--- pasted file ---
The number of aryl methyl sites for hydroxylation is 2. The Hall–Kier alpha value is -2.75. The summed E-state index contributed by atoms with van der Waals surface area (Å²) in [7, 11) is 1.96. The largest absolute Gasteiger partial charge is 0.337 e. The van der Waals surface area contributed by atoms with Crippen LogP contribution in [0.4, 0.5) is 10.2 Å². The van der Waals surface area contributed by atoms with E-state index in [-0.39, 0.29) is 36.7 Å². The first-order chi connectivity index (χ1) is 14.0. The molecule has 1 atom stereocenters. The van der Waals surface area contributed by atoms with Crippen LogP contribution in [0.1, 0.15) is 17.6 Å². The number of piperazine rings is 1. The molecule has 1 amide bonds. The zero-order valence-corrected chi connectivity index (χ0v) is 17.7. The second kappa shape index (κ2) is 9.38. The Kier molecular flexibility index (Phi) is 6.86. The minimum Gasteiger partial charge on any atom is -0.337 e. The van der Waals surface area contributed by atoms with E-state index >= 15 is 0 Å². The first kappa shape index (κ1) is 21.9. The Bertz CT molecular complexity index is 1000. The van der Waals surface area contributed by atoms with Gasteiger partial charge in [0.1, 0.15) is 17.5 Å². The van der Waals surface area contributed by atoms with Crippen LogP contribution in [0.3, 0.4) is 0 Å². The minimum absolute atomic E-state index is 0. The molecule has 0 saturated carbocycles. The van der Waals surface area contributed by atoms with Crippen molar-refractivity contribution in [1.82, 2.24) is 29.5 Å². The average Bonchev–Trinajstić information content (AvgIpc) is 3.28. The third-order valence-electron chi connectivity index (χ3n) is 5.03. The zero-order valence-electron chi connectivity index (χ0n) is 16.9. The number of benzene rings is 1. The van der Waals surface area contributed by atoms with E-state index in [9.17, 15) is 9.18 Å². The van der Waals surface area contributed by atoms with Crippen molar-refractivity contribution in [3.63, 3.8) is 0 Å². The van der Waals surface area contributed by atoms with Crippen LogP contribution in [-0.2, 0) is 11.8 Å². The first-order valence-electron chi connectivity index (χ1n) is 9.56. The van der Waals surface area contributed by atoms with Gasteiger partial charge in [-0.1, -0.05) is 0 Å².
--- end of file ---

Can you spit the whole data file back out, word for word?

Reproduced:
The number of aryl methyl sites for hydroxylation is 2. The Hall–Kier alpha value is -2.75. The summed E-state index contributed by atoms with van der Waals surface area (Å²) in [7, 11) is 1.96. The largest absolute Gasteiger partial charge is 0.337 e. The van der Waals surface area contributed by atoms with Crippen LogP contribution in [0.4, 0.5) is 10.2 Å². The van der Waals surface area contributed by atoms with E-state index in [-0.39, 0.29) is 36.7 Å². The first-order chi connectivity index (χ1) is 14.0. The molecule has 1 atom stereocenters. The van der Waals surface area contributed by atoms with Crippen LogP contribution in [0.1, 0.15) is 17.6 Å². The number of piperazine rings is 1. The molecule has 1 amide bonds. The zero-order valence-corrected chi connectivity index (χ0v) is 17.7. The second kappa shape index (κ2) is 9.38. The Kier molecular flexibility index (Phi) is 6.86. The minimum Gasteiger partial charge on any atom is -0.337 e. The van der Waals surface area contributed by atoms with E-state index >= 15 is 0 Å². The first kappa shape index (κ1) is 21.9. The Bertz CT molecular complexity index is 1000. The van der Waals surface area contributed by atoms with Gasteiger partial charge in [0.1, 0.15) is 17.5 Å². The van der Waals surface area contributed by atoms with Crippen LogP contribution in [0.3, 0.4) is 0 Å². The minimum absolute atomic E-state index is 0. The molecule has 0 saturated carbocycles. The van der Waals surface area contributed by atoms with Crippen molar-refractivity contribution in [1.82, 2.24) is 29.5 Å². The average Bonchev–Trinajstić information content (AvgIpc) is 3.28. The third-order valence-electron chi connectivity index (χ3n) is 5.03. The zero-order valence-electron chi connectivity index (χ0n) is 16.9. The number of benzene rings is 1. The van der Waals surface area contributed by atoms with E-state index in [9.17, 15) is 9.18 Å². The van der Waals surface area contributed by atoms with Crippen molar-refractivity contribution in [3.63, 3.8) is 0 Å². The van der Waals surface area contributed by atoms with Crippen LogP contribution in [-0.2, 0) is 11.8 Å². The first-order valence-electron chi connectivity index (χ1n) is 9.56. The van der Waals surface area contributed by atoms with Gasteiger partial charge in [-0.1, -0.05) is 0 Å².